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CALIFORNIA | LOCAL
February 4, 2000
The LAPD Rampart scandal: A good argument against the use of the death penalty. PRISCILLA NAUMAN Irvine
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ENTERTAINMENT
November 20, 2011 | By Mark Olsen, Special to the Los Angeles Times
Few words in the lexicon of contemporary Los Angeles come invested with as much back story and bad mojo as "Rampart. " The 1990s police corruption scandal that saw some 70 officers implicated in criminal activity remains one of the most widespread instances of documented misconduct in American history. But the new film "Rampart," which opens in Los Angeles on Wednesday for a one-week run before a broader release in January, does not attempt to fully address the scandal. Rather, director and co-writer Oren Moverman uses it as a backdrop for his portrait of corrupt cop Dave Brown (Woody Harrelson)
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CALIFORNIA | LOCAL
December 23, 1999
I must take issue with Erwin Chemerinsky when he says that "nothing is more abhorrent . . . than innocent people being imprisoned because of police officers lying and planting evidence" (Commentary, Dec. 16). Much more abhorrent is the thought of innocent people being executed as a result of police and prosecutorial misconduct. And a close second on the abhorrence scale is the utter and absolute silence from our elected officials on this latest scandal in the Los Angeles Police Department.
CALIFORNIA | LOCAL
December 10, 2004 | Matt Lait and Scott Glover, Times Staff Writers
The district attorney's office announced Thursday that it would not retry three Los Angeles Police Department officers who had been convicted of conspiring to frame gang members during the Rampart scandal but later had their convictions overturned by the trial judge. The development, which disposes of the last remaining criminal case that had stemmed from the scandal, was applauded by attorneys for Sgts.
CALIFORNIA | LOCAL
May 11, 2000
City officials continued meeting Wednesday with U.S. Justice Department officials on the Rampart police scandal, receiving strong warnings that the city must take steps to address problems that resulted in suspects being framed, beaten and shot. "Their message to me was that they are very serious about these allegations," Councilman Mark Ridley-Thomas said after a meeting with Bill Lann Lee, acting assistant attorney general in the Civil Rights Division.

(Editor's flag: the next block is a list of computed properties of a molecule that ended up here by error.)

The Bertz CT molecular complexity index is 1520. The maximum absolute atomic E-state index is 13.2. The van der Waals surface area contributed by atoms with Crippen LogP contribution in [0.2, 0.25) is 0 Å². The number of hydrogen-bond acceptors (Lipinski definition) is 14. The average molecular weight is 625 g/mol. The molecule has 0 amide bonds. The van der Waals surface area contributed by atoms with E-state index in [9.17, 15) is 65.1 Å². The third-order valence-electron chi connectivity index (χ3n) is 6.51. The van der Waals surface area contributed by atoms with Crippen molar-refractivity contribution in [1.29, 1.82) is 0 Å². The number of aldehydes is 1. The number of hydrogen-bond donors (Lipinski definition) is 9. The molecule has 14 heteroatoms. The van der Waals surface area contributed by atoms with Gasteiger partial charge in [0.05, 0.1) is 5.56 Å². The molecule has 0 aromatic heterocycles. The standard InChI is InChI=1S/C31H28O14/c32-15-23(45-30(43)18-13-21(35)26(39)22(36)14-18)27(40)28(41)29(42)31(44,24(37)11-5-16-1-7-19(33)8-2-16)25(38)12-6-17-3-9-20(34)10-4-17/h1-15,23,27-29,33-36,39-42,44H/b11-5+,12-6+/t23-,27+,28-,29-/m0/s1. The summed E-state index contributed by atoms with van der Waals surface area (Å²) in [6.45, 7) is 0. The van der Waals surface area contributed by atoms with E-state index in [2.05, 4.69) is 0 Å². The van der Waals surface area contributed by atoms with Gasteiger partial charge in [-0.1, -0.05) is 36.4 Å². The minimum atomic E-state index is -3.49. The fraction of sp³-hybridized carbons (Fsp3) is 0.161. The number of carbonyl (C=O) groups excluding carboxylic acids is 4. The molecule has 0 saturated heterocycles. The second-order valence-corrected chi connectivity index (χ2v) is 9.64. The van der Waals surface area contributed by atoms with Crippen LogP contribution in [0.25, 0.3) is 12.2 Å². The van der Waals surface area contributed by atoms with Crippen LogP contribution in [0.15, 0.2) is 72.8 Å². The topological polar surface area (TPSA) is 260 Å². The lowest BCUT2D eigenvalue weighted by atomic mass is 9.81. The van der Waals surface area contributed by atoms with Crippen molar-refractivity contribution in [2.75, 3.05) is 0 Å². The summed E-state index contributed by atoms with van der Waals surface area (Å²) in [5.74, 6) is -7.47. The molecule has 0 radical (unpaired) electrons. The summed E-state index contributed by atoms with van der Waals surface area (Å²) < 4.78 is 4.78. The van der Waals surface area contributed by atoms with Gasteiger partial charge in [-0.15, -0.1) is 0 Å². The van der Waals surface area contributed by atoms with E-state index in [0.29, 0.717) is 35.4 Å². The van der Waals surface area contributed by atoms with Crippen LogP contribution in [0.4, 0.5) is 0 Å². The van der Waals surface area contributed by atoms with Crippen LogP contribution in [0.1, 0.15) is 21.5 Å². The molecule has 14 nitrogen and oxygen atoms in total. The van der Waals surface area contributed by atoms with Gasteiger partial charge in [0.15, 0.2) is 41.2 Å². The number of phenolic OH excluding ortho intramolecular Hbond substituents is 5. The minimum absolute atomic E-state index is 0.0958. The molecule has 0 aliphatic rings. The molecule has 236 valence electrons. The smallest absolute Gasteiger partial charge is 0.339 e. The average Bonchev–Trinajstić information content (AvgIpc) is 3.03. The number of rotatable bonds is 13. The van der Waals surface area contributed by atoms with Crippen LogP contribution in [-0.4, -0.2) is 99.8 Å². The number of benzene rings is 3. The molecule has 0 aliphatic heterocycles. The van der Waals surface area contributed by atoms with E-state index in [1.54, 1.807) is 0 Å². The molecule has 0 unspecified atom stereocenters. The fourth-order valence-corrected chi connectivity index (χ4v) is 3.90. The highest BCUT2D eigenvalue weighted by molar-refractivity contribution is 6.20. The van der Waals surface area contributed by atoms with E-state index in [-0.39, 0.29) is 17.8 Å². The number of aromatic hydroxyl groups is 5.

CALIFORNIA | LOCAL
January 8, 2000
A federal magistrate judge on Friday indicated that he would overturn the 1992 drug conviction of a man who alleges that he was framed by ex-Officer Rafael Perez, the central figure in the LAPD's corruption scandal. Esaw Booker served five years in prison based on the testimony of Perez and two other officers. At a hearing in federal court, Deputy Dist. Atty. Richard Rosenthal did not oppose Booker's petition to throw out the conviction.
CALIFORNIA | LOCAL
February 11, 2000 | MADISON SHOCKLEY, Madison Shockley is a member of the board of directors of the Southern Christian Leadership Conference/L.A
It's like a bad dream from which we just can't seem to wake up. I picked up The Times recently and read the front-page headline, "Rampart Settlements Could Hit $125 Million" from 120 cases. I ran into the street to see the angry crowd of protesters making their way to Parker Center. The streets were empty. Well, it was only 6:15 a.m. I had breakfast, got dressed, dropped the kids off at school and headed downtown.
CALIFORNIA | LOCAL
December 20, 1999
Re "Rampart Probe May Now Affect Over 3,000 Cases," Dec. 15: Does anyone in Los Angeles County believe and is anyone comforted by the thought that police perjury and corruption are limited to a few officers at the Los Angeles Police Department Rampart station? GENE HAYS West Covina The more insidious scandal behind the widening LAPD scandal is that Gil Garcetti's office is only paying attention to this particular scandal. Garcetti would have us believe that these are the only tainted cases to ever occur on his watch.
OPINION
December 30, 2001